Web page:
March 21, 1963
Appeal, No. 40, Jan. T., 1963, from decree of Orphans' Court of Berks County, No. 40183, in re estate of Adolph H. Kretz, deceased. Decree reversed.
Paul N. Schaeffer, with him John W. Forry, Emma Forry Mullen, and Forry and Forry, for appellants.
John S. Speicher, for appellees.
Alvin A. Woerle, with him Ruth, Weidner, Woerle & Yoder, for appellee.
Before Bell, C.j., Musmanno, Jones, Cohen, Eagen, O'brien and Roberts, JJ.
[ 410 Pa. Page 592]
OPINION BY MR. JUSTICE ROBERTS
This is an appeal from a decree of the Orphans' Court of Berks County, dismissing appellants' exceptions to an order of distribution.
Adolph H. Kretz died in December, 1950. By his will, duly probated, he devised his residuary estate to trustees for the benefit of his widow, Eleanor Kretz, for life, with a general power of appointment in her to dispose of the trust res by will. In default of appointment, he directed distribution under "the Intestate Laws."
Eleanor Kretz died June 9, 1961, leaving a five page holographic will dated December 22, 1954. On the last page of the will, below her signature, she had written:
"Residuary of the Estate to go to Esther Fleming
Kathryn Graeff Bobby Allen
Bersk County Trust Company Exequaters"
No signature appeared following this writing on the page. The five pages were found in a white envelope on which Elanor Kretz had written:
[ 410 Pa. Page 593]
"My Last Will December 22nd 1954
Eleanor Kretz 1201 - Perkiomen Ave
Reading Pa Berks County Trust Company Exequatars"
In a larger, brown envelope, on which she had written "Eleanor Kretz - Will & Codicil," were found the white envelope and separate sheet of paper. On the sheet of paper were written two holographic, signed codicils, dated September 24, 1960. Each was entitled "Codicil to my Will." The substance of these codicils dealt with the inscription of her tombstone*fn1 and the care of the cemetery plot, with a further direction to omit flowers but to give to the Heart Fund. Neither writing contained any reference to her will, to the writing below her signature on the last page, or to the power of appointment under her husband's will.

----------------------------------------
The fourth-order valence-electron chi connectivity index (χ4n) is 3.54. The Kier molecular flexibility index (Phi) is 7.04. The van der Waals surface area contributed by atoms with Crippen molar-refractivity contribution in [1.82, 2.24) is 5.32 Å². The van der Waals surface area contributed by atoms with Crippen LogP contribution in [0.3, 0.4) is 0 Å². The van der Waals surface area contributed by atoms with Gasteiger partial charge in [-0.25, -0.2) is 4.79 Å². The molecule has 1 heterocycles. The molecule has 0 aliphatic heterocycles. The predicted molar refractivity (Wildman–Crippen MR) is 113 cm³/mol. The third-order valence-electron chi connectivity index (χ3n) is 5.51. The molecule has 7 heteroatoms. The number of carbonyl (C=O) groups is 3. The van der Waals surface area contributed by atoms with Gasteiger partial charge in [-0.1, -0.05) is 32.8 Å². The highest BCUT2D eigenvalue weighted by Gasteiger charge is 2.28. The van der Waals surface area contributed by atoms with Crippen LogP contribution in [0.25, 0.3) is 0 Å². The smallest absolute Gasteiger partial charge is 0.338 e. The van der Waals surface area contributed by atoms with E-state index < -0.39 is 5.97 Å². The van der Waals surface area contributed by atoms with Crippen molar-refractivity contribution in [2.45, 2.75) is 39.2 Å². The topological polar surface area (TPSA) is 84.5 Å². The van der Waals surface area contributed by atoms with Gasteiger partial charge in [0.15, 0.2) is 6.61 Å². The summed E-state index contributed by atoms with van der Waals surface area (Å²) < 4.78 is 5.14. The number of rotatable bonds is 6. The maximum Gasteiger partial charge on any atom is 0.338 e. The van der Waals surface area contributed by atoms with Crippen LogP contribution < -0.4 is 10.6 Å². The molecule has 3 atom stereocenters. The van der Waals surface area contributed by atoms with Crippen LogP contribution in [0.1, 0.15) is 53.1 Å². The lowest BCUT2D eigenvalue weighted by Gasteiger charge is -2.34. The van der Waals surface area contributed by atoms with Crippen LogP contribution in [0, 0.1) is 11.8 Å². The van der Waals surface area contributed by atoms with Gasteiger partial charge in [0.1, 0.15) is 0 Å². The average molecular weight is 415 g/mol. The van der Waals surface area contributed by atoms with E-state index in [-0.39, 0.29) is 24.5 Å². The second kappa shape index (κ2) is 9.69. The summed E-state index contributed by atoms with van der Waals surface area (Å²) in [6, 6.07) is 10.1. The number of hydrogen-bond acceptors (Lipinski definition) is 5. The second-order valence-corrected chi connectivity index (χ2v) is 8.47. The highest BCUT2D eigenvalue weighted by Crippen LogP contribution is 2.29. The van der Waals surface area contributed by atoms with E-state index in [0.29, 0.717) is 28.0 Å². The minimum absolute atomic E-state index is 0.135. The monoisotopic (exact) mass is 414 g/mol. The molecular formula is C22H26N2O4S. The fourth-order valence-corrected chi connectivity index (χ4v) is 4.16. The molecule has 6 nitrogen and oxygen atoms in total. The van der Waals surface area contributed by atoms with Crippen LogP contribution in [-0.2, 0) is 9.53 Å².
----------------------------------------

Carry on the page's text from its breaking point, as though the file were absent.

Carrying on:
The five pages, the white envelope, and the codicils were admitted to probate. No appeal was taken. The trustee under the will of Adolph Kretz filed its account, in which it proposed distribution of the trust property to the three persons named by Eleanor Kretz below her signature on the last page of her will (Appellees). The heirs of Adolph Kretz (Appellants) filed exceptions to the proposed distribution, which exceptions were dismissed. This appeal followed.